The Jones Act or Maritime Law requires that vessels moving goods between U.S. ports are owned and operated by U.S. citizens or permanent residents. Vessels are also required to be built in the U.S. by companies owned and operated by U.S citizens or permanent residents. The Jones Act requires that the steel used in the construction of a vessel be domestic, and that no more than 1.5 percent of the vessels “steel weight” be foreign processed. So, what happens when a vessel exceeds the limit? This is exactly what happened when Dakota Creek Industries, a 44-year-old family owned shipbuilding company in Anacortes, Washington, self-reported that the F/V AMERICA’S FINEST had indeed exceeded that limit.
The Kirkland, Washington based fishing company, Fisherman’s Finest, contracted a Norwegian company to design a new 264-foot trawler for the company. The vessel design required a steel-bending process that is more common and less expensive when fabricated in Europe. Just under 10 percent of the steel for the vessel was formed in the Netherlands. The vessel carries a $75 million price tag.
“Fishermen are key drivers of Washington state’s growing economy. We need their boats out fishing, not bogged down by regulations meant for large vessels like oil tankers,” said Cantwell.
Representative Rick Larsen and Senator Maria Cantwell helped push the waiver through Congress. “The Coast Guard worked hard to create a thorough report absolving Dakota Creek and giving the green light to the America’s Finest vessel,” Larsen said in the news release. “The employees at Dakota Creek support a job-creating industry that strengthens national defense and fosters innovation and contributes to the maritime economy in Washington state and Alaska. I am proud to be a part of giving the hard working employees at Dakota Creek a stronger future.”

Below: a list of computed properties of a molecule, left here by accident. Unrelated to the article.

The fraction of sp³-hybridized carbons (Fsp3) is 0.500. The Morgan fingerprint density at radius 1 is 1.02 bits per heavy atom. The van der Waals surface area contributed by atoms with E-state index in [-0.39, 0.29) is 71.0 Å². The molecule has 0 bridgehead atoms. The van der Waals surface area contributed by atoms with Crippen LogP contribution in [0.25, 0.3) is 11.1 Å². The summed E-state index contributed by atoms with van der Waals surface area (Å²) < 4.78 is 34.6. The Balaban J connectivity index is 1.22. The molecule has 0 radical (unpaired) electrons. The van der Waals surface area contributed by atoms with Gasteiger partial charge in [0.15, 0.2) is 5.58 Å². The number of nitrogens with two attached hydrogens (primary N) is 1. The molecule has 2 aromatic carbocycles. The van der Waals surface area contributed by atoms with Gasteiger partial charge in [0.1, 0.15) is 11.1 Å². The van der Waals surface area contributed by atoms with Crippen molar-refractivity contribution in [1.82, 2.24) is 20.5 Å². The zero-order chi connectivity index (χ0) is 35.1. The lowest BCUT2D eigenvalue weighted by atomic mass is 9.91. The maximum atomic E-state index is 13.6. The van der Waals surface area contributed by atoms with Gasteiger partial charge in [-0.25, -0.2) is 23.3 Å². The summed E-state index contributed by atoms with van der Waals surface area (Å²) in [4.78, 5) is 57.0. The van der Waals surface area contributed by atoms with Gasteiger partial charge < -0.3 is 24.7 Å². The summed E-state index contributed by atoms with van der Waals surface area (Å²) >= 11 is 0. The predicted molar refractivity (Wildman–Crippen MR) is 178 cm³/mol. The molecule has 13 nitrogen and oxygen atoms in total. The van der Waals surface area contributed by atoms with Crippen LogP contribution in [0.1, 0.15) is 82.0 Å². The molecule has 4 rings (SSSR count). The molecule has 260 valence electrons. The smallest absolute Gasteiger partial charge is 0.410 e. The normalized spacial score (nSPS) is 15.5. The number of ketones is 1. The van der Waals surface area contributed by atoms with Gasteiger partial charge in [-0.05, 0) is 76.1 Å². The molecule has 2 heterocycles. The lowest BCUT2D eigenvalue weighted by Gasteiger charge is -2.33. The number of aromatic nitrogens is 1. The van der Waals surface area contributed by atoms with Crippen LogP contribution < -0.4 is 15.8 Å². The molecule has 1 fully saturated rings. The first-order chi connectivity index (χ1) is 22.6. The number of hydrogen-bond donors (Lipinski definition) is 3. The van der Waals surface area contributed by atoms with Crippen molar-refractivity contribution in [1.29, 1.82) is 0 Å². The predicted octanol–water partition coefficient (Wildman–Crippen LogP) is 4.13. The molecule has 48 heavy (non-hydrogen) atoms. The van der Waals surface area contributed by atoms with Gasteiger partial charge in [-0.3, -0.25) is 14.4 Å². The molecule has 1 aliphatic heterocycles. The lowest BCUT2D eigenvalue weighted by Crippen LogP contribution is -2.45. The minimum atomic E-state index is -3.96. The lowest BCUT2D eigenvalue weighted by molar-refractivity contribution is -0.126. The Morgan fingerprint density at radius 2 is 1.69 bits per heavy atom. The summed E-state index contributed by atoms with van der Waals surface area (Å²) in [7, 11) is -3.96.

The Senate voted 94-6 to pass the U.S. Coast Guard authorization bill, and the president has signed the bill. This ends a two-year battle and is good news for Dakota Creek, who had to lay off workers when payment for the vessel was withheld until the waiver was finalized. The waiver forgives Dakota Creek for using too much foreign-fabricated steel in the ship’s hull, an issue which made the vessel non-compliant with the 1920 Jones Act. Without a waiver from Congress, the vessel would not be able to work in U.S. waters. With the steel matter settled and a $53 million Navy contract, Dakota Creek is bringing workers back on the payroll.
However, for Fisherman’s Finest, the waiver does put limits on the number of fish they can process for the next six years and catch limits have been set on 53 different species. Alaska officials were concerned that this large vessel could have an adverse impact on competitive processors located in Dutch Harbor, which is the largest commercial fishing port in the nation.